Kui Jamesina Kett was born and raised on D’urville Island in late 1935. She is of Ngāti Koata, Ngāti Toa Rangatira, Ngāti Kahungunu and Rongomaiwahine descent.
Kui and her whānau moved to Porirua, where she found her passion and followed in the footsteps of her older sisters Olive, Te Rangikauia and Huia who were nurses. She completed her psychiatric nursing training between Porirua, Ngawhatu and Tokanui Hospitals.
In the 1970s, she was the charge nurse of the psychopaedic ward at Tokanui Hospital. While she was there, she was involved in Te Roopu Awhina o Tokanui who were instrumental in the development of Whaiora. Kui was one of the founding members of Te Kaunihera o ngā Nēhi Māori who were motivated by a challenge to nēhi Māori to do more from Minister Matiu Rata at the Hui Taumata, Auckland in 1984. During deinstitutionalisation of Tokanui Hospital, Kui helped transition people into the community. She also supported the development of Hauora Waikato – an inspirational “one-stop shop” health service for Māori. In 2012, Kui Jamesina received the Whetū Kanapa Award from Te Ao Māramatanga for her extensive contribution to Māori mental health nursing. When hospital-based nursing training transitioned into polytechnics, Kui became involved in the Tihei Mauri Ora Māori nursing programme at Waikato Polytechnic. She then became a founding member of Whārangi Ruamano Māori Nurses National Educators Group. Kui continued to contribute to Māori nursing for the remainder of her journey as the Kui for our Whitireia Bachelor of Nursing Māori programme in Wellington. Kui held the mana of Kaitiaki Rangatira. Her knowledge diversified with her experiences as a nēhi Māori, educator, nurse leader and Kui. The knowledge and experience she developed over the years provided the understanding and desire to improve the state of nursing for iwi Māori hapu and whanau. This led to the commitment of embracing her role as Kui at Whitireia.
A prerequisite to the Whitireia Bachelor of Nursing Māori (BNM) is that all tauira must whakapapa Māori. Kui emphasised the saying that “every Māori whānau deserves a nēhi Māori”. That is, not just a nurse who can whakapapa Māori, but a nurse who gains knowledge and can work from a Māori wellness framework. Thus, enabling whānau to grow their potential and provide quality care and respect for all. Many tauira were well versed in their whakapapa, and many were not. Kui helped transition those who lacked connection by encouraging them to develop self-awareness and personal development through wānanga. This is where many of us identified we come from the same communities we are trying to serve. Kui helped transform us from untapped potential to leaders. Her wisdom came from a place of whānau, hapū and iwi. She helped us nurture and care for each other through her own kindness and care for us. It can be rough in the world of nursing. There is a saying, “nurses eat their young”. Kui provided us with the knowledge and strength through a Māori lens to overcome such difficulties. From a Māori perspective, we have a tuakana-teina model. Our old don’t eat their young, we nurture and grow them so they may blossom into tomorrow’s leaders – poipoia te kākano, kia puawai. As a duo, Kui and Shayola [Koperu] nurtured us through the notion of kawa whakaruruhau under the tuakana-teina and whakamana processes that strengthen and empower relationships of trust and integrity.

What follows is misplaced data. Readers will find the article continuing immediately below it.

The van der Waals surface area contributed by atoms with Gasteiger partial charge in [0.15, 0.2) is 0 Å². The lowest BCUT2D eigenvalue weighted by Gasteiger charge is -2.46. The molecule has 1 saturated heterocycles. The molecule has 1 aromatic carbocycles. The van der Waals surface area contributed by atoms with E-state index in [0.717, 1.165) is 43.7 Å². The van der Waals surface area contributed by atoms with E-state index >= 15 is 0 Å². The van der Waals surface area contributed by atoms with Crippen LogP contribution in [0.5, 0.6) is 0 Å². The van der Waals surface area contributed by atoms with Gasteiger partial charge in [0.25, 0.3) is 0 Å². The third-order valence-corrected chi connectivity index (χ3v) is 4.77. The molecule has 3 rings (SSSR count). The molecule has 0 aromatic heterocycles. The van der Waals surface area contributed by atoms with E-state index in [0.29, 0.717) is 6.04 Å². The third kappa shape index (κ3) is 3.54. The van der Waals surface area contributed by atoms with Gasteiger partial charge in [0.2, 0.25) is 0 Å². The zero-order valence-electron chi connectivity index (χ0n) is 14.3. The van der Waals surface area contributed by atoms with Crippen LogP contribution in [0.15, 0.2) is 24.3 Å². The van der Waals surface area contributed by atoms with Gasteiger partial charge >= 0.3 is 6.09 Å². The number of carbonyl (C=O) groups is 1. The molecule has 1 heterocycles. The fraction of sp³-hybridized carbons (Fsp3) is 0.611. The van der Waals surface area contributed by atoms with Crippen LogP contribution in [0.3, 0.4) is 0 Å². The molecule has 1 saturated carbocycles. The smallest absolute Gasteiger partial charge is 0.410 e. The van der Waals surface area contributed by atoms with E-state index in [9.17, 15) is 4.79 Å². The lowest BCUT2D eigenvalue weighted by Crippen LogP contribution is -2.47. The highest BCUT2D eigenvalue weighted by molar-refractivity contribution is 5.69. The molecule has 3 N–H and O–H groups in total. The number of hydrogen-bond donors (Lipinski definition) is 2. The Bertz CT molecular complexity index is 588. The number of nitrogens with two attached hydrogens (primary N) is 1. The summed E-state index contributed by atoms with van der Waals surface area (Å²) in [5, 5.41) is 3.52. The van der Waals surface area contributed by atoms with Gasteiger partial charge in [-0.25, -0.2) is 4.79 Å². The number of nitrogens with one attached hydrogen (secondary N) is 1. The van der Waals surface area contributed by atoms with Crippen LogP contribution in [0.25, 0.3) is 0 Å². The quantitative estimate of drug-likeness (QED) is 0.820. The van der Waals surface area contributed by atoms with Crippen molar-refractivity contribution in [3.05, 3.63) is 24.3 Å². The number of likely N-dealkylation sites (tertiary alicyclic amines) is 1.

BNM Mantra nā Jamesina Kett
Nurses are never late, they are cool, calm, collective and supportive.
Whakarongo: Attentive – I listen. I hear what is being said.
Titiro: Observant – I look and see.
Kōrero mai: Articulate – I talk confidently.
He puku tēnei: Intuitive – I acknowledge my puku power.
Ngāmahi: Competent – I work effectively.
E tū: Grounded – I stand tall.
Hīkoi: Authentic – I walk tall.
Nurses are cool, calm and collective.
Nurses are cool because nurses have the knowledge.
Nurses are calm because nurses have the skills.
Nurses are collective because nurses can work as a team to benefit… he tangata, he tangata, he tangata!
Kawa whakaruruhau emerged from the experiences of Māori nursing students and Maori nurse educators at Hui Waimanawa in Christchurch, 1988. Kui taught us knowledge of how kawa whakaruruhau truly works. Kawa Whakaruruhau is more than cultural awareness, cultural safety, cultural sensitivity, and cultural respect. It is about guiding, developing and caring for people: not from an illness framework but from a wellness framework by implementing kaitiakitanga, rangatiratanga, manaakitanga, pūkengatanga and whanaungatanga. It is about supporting and growing tauira, remembering your whānau, hapū, iwi.
Under Kui’s guidance, 10 cohorts graduated from Whitireia BNM. Kui’s vision was to have nēhi Māori throughout health and education. She encouraged graduates to gain skills and knowledge, to have courage, to further untap our potential as leaders. We have graduates in Aotearoa, Australia, Bermuda, Europe and the Pacific Islands working as nēhi Māori, Whānau Ora practitioners, nurse managers, NETP educators, researchers, health policy analysts, PDRP coordinators and many returning to Whitireia as kaiako to give back. For Māori to succeed, we need to determine our own direction – tino rangatiratanga. It’s not just about having many graduates but having quality nēhi Māori helping people become change makers. Kui always spoke about courage and being agents of change – education being key. Kui developed and gifted a mantra to Whitireia BNM that enhances nursing senses and observation, and instils the confidence and bravery to be rangatira and kaitiaki o ināianei. This is the korowai and legacy that Kui has blanketed over our programme and nēhi Māori.